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One type of bank plays an outsize role in creating more economic opportunity for people of color.
From a Black leadership perspective, a bank is more than “a place where someone can drop off a deposit or get a loan,” says Kevin Cohee, CEO and chairman of OneUnited Bank, one of the biggest Black-owned banks in the U.S. “That’s just the beginning.”
OneUnited Bank’s first loan in the Paycheck Protection Program, part of the federal response to the COVID-19 pandemic, “was to a single mother of seven who drove for Uber,” /zigman2/quotes/211348248/composite UBER -0.26% Cohee says.
Minority-owned banks, or what government agencies term minority depository institutions, must have either most stockholders or members of their board of directors be people of color. This differs from the predominantly white boards of directors among the biggest U.S. banks.
Minority-owned banks open doors to economic opportunity. Here’s a look at three ways they make a difference, and what you can do to help.
Checking and savings accounts are two common entry points for building a relationship with a bank, but about 7 million Americans lack them, and there’s a trend across racial and ethnic lines.
About 16% of Native American households, 14% of Black households and 12% of nonwhite Hispanic households don’t have bank accounts, compared with 2.5% of white households, according to a 2019 Federal Deposit Insurance Corp. survey on the unbanked.
Minority banks help bridge this gap by serving more low- and moderate-income areas compared with other banks, according to a 2019 FDIC report on minority depository institutions, or MDIs. For example, most of the population that the typical Black-owned bank serves, 62%, is African-American, compared with 6% for metro-area banks that are not MDIs, according to the report.
In addition, banking deserts, or areas of the country where one must go miles to find a bank, have historically been an issue for some racial and ethnic groups, including Native Americans living on reservations.
“We work with people who are often out [of the banking system], and they become loyal customers,” says T.W. Shannon, CEO of Chickasaw Community Bank, one of 17 Native American-owned banks.
Homeownership is one of the biggest contributors to wealth for many, but it primarily benefits white Americans. Asian and Black borrowers made about 6% and 7% of U.S. home purchases, respectively, compared with the 60% by non-Hispanic white borrowers, according to a 2019 mortgage market report from the Consumer Finance Protection Bureau. Native Americans accounted for less than 0.8% of home purchases.
Minority-owned banks give more home mortgages and small business loans to borrowers of color than other banks do, according to the FDIC report.
For Chickasaw Community Bank, that means tailoring home loans for Native Americans. The bank offers lease-to-own programs, for example, in which a tribe acts as the lender, using money from the bank, while a tribal member follows an affordable payment plan and improves their credit. Eventually, the member owns their home.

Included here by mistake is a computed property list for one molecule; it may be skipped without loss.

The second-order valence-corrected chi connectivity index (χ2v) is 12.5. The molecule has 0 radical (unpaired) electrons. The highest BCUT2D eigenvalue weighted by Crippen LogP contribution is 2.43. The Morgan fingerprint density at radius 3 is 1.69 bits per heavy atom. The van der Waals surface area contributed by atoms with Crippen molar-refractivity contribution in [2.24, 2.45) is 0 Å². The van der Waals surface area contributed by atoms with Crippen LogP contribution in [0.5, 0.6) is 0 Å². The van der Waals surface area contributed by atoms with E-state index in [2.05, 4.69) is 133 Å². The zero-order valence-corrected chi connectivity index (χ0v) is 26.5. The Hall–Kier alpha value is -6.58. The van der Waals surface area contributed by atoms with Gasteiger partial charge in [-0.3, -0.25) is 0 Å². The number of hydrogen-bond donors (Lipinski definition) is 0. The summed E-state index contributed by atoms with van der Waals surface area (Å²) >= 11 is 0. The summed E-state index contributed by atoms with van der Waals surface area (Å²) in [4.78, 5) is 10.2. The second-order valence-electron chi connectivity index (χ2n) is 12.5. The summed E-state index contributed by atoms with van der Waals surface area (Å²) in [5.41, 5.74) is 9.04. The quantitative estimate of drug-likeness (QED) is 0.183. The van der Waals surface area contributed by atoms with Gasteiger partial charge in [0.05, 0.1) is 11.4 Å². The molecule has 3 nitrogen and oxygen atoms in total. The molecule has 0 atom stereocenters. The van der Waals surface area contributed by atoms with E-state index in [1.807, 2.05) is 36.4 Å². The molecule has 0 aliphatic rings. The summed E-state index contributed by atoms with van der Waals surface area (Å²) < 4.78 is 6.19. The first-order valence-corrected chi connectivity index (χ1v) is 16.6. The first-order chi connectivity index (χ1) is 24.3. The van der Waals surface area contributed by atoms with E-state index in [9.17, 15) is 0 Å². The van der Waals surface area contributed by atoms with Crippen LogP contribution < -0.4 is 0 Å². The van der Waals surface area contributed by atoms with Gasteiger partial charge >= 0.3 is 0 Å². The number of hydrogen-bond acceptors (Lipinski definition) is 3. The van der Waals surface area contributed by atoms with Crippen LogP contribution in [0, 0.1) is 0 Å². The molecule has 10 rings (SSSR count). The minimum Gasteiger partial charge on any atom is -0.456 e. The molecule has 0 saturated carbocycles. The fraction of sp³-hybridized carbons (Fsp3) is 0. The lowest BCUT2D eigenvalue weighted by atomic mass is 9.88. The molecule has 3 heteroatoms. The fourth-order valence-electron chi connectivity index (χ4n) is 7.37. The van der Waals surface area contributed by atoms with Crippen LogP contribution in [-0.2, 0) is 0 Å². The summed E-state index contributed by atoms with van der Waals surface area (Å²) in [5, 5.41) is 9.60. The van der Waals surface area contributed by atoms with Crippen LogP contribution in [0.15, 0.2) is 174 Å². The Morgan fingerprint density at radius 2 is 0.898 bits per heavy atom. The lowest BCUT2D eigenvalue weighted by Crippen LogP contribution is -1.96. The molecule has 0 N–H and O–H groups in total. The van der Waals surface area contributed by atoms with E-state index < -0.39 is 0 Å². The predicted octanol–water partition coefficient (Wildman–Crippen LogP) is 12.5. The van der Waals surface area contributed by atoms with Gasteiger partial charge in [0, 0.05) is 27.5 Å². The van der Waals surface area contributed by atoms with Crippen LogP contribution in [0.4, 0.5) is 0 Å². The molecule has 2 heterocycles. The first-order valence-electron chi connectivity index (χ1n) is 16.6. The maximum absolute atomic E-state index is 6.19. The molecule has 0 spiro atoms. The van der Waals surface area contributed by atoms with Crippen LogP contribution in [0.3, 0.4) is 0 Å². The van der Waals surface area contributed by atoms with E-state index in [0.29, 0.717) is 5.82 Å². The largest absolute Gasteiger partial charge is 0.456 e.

“For our own tribe, the Chickasaw Nation, these are homes for people who have had some credit issues in the past but now have a good stable income [yet still] might not qualify for other loan programs,” Shannon says. “That’s a niche market that the too-big-to-fail [national] banks don’t spend much time on.”
Small-business loans are another focus for minority banks, and funding has gotten more dire during the COVID-19 pandemic . Minority banks have made over 123,000 Paycheck Protection Program loans for a total of $10.3 billion through August 2020, according to data from the Small Business Administration.
“We did the small difficult loans, not the easy loans [to major corporations], and we did it not for the money but to help the people,” Cohee says.
Most minority banks are also community banks, which the FDIC defines as banks that focus on traditional loans and core bank accounts and have limited geographic scope based on location. Community banks more than pulled their weight this year. Despite accounting for just 15% of all bank loans, community banks outpaced other banks in providing 30% of PPP loans, based on a 2020 FDIC quarterly report ending in June. And these loans help protect jobs.
“We saved over a thousand Oklahoma jobs through that program,” Shannon says of Chickasaw Community Bank. “One thousand jobs doesn’t sound like a lot, but in Oklahoma, that’s a big deal.”
He adds, “We were oftentimes calling the borrower to make sure that they knew these programs and deferment assistance options were available. We were there for them, even though they didn’t know we could be.”
Minority-owned banks impact the lives of many in underserved communities, but they make up less than 150, or about 3%, of the 5,100 banks in the U.S. Plus, they alone can’t address systemic issues in the U.S. such as the racial wealth gap, in which the typical white family has eight times the wealth of the typical Black family, according to a 2019 Federal Reserve survey.
Related: 6 ways to invest in racial justice
To support minority banks, you can put some of your savings in one. ( Here’s a list of Black-owned banks. ) Part of banks’ business model is to use money that sits in checking and savings accounts to make loans to small businesses and home buyers. Some companies, such as Netflix, /zigman2/quotes/202353025/composite NFLX +0.13% for example, have begun supporting Black banks.
Beyond banking, consider investing in companies focused on making a social impact , along with other ways to support racial justice .
Paraphrasing Eleanor Roosevelt, Cohee says, “We’re all better off when we’re all better off.”
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Spencer Tierney writes for NerdWallet. Email: firstname.lastname@example.org. Twitter: @SpencerNerd.